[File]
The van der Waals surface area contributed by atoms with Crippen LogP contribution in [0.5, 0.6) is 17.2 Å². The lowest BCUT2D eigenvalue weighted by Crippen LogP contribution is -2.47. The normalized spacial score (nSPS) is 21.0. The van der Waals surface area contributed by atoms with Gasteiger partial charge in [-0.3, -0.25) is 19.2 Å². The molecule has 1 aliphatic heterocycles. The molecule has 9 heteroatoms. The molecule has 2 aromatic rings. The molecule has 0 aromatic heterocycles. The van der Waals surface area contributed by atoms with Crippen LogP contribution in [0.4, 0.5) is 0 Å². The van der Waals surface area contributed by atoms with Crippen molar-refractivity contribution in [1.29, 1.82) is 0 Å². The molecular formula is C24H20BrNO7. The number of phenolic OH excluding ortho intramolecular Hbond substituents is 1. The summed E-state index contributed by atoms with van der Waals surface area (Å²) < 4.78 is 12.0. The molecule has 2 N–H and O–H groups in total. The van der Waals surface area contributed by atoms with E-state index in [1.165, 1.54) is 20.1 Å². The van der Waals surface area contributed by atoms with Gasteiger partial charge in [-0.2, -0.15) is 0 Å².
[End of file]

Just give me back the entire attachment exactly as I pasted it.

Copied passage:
The van der Waals surface area contributed by atoms with Crippen LogP contribution in [0.5, 0.6) is 17.2 Å². The lowest BCUT2D eigenvalue weighted by Crippen LogP contribution is -2.47. The normalized spacial score (nSPS) is 21.0. The van der Waals surface area contributed by atoms with Gasteiger partial charge in [-0.3, -0.25) is 19.2 Å². The molecule has 1 aliphatic heterocycles. The molecule has 9 heteroatoms. The molecule has 2 aromatic rings. The molecule has 0 aromatic heterocycles. The van der Waals surface area contributed by atoms with Crippen LogP contribution in [0.4, 0.5) is 0 Å². The van der Waals surface area contributed by atoms with Crippen molar-refractivity contribution in [1.29, 1.82) is 0 Å². The molecular formula is C24H20BrNO7. The number of phenolic OH excluding ortho intramolecular Hbond substituents is 1. The summed E-state index contributed by atoms with van der Waals surface area (Å²) < 4.78 is 12.0. The molecule has 2 N–H and O–H groups in total. The van der Waals surface area contributed by atoms with E-state index in [1.165, 1.54) is 20.1 Å². The van der Waals surface area contributed by atoms with Gasteiger partial charge in [-0.2, -0.15) is 0 Å².